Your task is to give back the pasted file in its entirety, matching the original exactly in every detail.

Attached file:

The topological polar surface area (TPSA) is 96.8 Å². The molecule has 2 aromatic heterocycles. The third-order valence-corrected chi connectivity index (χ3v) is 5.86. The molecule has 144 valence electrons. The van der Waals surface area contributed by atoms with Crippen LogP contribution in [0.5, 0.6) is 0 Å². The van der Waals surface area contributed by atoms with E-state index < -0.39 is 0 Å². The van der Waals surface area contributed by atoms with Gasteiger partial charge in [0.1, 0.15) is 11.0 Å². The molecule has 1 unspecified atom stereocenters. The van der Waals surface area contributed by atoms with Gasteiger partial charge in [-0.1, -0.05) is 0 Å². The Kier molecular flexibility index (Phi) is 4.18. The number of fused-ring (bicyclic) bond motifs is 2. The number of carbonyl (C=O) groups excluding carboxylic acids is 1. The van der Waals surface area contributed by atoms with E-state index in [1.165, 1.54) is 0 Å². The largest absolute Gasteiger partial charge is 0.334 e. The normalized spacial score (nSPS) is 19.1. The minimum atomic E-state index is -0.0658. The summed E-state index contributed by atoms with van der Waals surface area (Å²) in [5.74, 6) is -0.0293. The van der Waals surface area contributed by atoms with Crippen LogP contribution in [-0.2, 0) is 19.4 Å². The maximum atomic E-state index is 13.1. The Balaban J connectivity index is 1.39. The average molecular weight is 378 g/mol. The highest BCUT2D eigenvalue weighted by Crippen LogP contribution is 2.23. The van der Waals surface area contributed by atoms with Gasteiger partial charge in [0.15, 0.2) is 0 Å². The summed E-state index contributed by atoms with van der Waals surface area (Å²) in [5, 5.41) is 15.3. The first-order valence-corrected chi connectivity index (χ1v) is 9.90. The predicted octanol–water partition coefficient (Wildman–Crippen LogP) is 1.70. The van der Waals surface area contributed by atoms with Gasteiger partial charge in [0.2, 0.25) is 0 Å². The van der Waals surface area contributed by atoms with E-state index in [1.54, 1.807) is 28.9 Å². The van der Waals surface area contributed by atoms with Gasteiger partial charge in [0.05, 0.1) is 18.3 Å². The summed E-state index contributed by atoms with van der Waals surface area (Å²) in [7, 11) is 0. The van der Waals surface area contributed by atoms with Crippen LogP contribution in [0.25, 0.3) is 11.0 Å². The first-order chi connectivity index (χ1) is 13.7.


The topological polar surface area (TPSA) is 96.8 Å². The molecule has 2 aromatic heterocycles. The third-order valence-corrected chi connectivity index (χ3v) is 5.86. The molecule has 144 valence electrons. The van der Waals surface area contributed by atoms with Crippen LogP contribution in [0.5, 0.6) is 0 Å². The van der Waals surface area contributed by atoms with E-state index < -0.39 is 0 Å². The van der Waals surface area contributed by atoms with Gasteiger partial charge in [0.1, 0.15) is 11.0 Å². The molecule has 1 unspecified atom stereocenters. The van der Waals surface area contributed by atoms with Gasteiger partial charge in [-0.1, -0.05) is 0 Å². The Kier molecular flexibility index (Phi) is 4.18. The number of fused-ring (bicyclic) bond motifs is 2. The number of carbonyl (C=O) groups excluding carboxylic acids is 1. The van der Waals surface area contributed by atoms with E-state index in [1.165, 1.54) is 0 Å². The largest absolute Gasteiger partial charge is 0.334 e. The normalized spacial score (nSPS) is 19.1. The minimum atomic E-state index is -0.0658. The summed E-state index contributed by atoms with van der Waals surface area (Å²) in [5.74, 6) is -0.0293. The van der Waals surface area contributed by atoms with Crippen LogP contribution in [-0.2, 0) is 19.4 Å². The maximum atomic E-state index is 13.1. The Balaban J connectivity index is 1.39. The average molecular weight is 378 g/mol. The highest BCUT2D eigenvalue weighted by Crippen LogP contribution is 2.23. The van der Waals surface area contributed by atoms with Gasteiger partial charge in [0.15, 0.2) is 0 Å². The summed E-state index contributed by atoms with van der Waals surface area (Å²) in [5, 5.41) is 15.3. The first-order valence-corrected chi connectivity index (χ1v) is 9.90. The predicted octanol–water partition coefficient (Wildman–Crippen LogP) is 1.70. The van der Waals surface area contributed by atoms with Gasteiger partial charge in [0.2, 0.25) is 0 Å². The van der Waals surface area contributed by atoms with E-state index in [1.54, 1.807) is 28.9 Å². The van der Waals surface area contributed by atoms with Gasteiger partial charge in [0.05, 0.1) is 18.3 Å². The summed E-state index contributed by atoms with van der Waals surface area (Å²) in [7, 11) is 0. The van der Waals surface area contributed by atoms with Crippen LogP contribution in [0.25, 0.3) is 11.0 Å². The first-order chi connectivity index (χ1) is 13.7.